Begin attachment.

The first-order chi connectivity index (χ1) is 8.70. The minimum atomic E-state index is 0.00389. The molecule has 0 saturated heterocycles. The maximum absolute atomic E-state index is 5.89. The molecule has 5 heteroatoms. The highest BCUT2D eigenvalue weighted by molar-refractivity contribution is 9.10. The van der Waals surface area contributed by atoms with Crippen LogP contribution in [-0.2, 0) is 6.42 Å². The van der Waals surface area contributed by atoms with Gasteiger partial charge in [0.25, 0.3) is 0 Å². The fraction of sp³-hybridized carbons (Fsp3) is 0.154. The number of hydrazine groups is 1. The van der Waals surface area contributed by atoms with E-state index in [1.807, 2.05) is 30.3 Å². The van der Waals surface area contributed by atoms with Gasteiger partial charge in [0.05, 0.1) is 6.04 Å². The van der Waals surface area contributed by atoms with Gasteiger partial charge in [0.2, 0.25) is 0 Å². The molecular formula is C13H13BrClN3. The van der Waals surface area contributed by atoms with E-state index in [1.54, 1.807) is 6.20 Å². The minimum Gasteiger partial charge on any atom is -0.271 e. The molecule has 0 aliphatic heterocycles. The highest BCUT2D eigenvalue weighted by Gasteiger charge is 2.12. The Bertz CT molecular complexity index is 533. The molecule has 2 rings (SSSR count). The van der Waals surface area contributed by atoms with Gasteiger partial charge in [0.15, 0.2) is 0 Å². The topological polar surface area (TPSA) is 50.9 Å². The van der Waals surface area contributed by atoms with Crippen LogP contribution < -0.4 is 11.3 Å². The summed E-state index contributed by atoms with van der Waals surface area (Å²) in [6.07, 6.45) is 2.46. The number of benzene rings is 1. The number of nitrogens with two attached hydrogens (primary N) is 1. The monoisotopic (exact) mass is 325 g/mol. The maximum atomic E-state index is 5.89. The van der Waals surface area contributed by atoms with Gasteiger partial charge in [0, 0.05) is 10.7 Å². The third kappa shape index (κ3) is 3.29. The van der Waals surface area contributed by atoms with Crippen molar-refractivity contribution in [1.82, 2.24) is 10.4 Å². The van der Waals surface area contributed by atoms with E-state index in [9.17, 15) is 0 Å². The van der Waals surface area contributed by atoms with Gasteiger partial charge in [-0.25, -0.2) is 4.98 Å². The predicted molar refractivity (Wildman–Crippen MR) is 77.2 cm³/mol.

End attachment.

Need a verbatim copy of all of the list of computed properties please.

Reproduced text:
The first-order chi connectivity index (χ1) is 8.70. The minimum atomic E-state index is 0.00389. The molecule has 0 saturated heterocycles. The maximum absolute atomic E-state index is 5.89. The molecule has 5 heteroatoms. The highest BCUT2D eigenvalue weighted by molar-refractivity contribution is 9.10. The van der Waals surface area contributed by atoms with Crippen LogP contribution in [-0.2, 0) is 6.42 Å². The van der Waals surface area contributed by atoms with Gasteiger partial charge in [0.25, 0.3) is 0 Å². The fraction of sp³-hybridized carbons (Fsp3) is 0.154. The number of hydrazine groups is 1. The van der Waals surface area contributed by atoms with E-state index in [1.807, 2.05) is 30.3 Å². The van der Waals surface area contributed by atoms with Gasteiger partial charge in [0.05, 0.1) is 6.04 Å². The van der Waals surface area contributed by atoms with Gasteiger partial charge in [0.2, 0.25) is 0 Å². The molecular formula is C13H13BrClN3. The van der Waals surface area contributed by atoms with E-state index in [1.54, 1.807) is 6.20 Å². The minimum Gasteiger partial charge on any atom is -0.271 e. The molecule has 0 aliphatic heterocycles. The highest BCUT2D eigenvalue weighted by Gasteiger charge is 2.12. The Bertz CT molecular complexity index is 533. The molecule has 2 rings (SSSR count). The van der Waals surface area contributed by atoms with Gasteiger partial charge in [0.15, 0.2) is 0 Å². The topological polar surface area (TPSA) is 50.9 Å². The van der Waals surface area contributed by atoms with Crippen LogP contribution < -0.4 is 11.3 Å². The summed E-state index contributed by atoms with van der Waals surface area (Å²) in [6.07, 6.45) is 2.46. The number of benzene rings is 1. The number of nitrogens with two attached hydrogens (primary N) is 1. The monoisotopic (exact) mass is 325 g/mol. The maximum atomic E-state index is 5.89. The van der Waals surface area contributed by atoms with Gasteiger partial charge in [0, 0.05) is 10.7 Å². The third kappa shape index (κ3) is 3.29. The van der Waals surface area contributed by atoms with Crippen molar-refractivity contribution in [1.82, 2.24) is 10.4 Å². The van der Waals surface area contributed by atoms with E-state index in [9.17, 15) is 0 Å². The van der Waals surface area contributed by atoms with Gasteiger partial charge in [-0.25, -0.2) is 4.98 Å². The predicted molar refractivity (Wildman–Crippen MR) is 77.2 cm³/mol.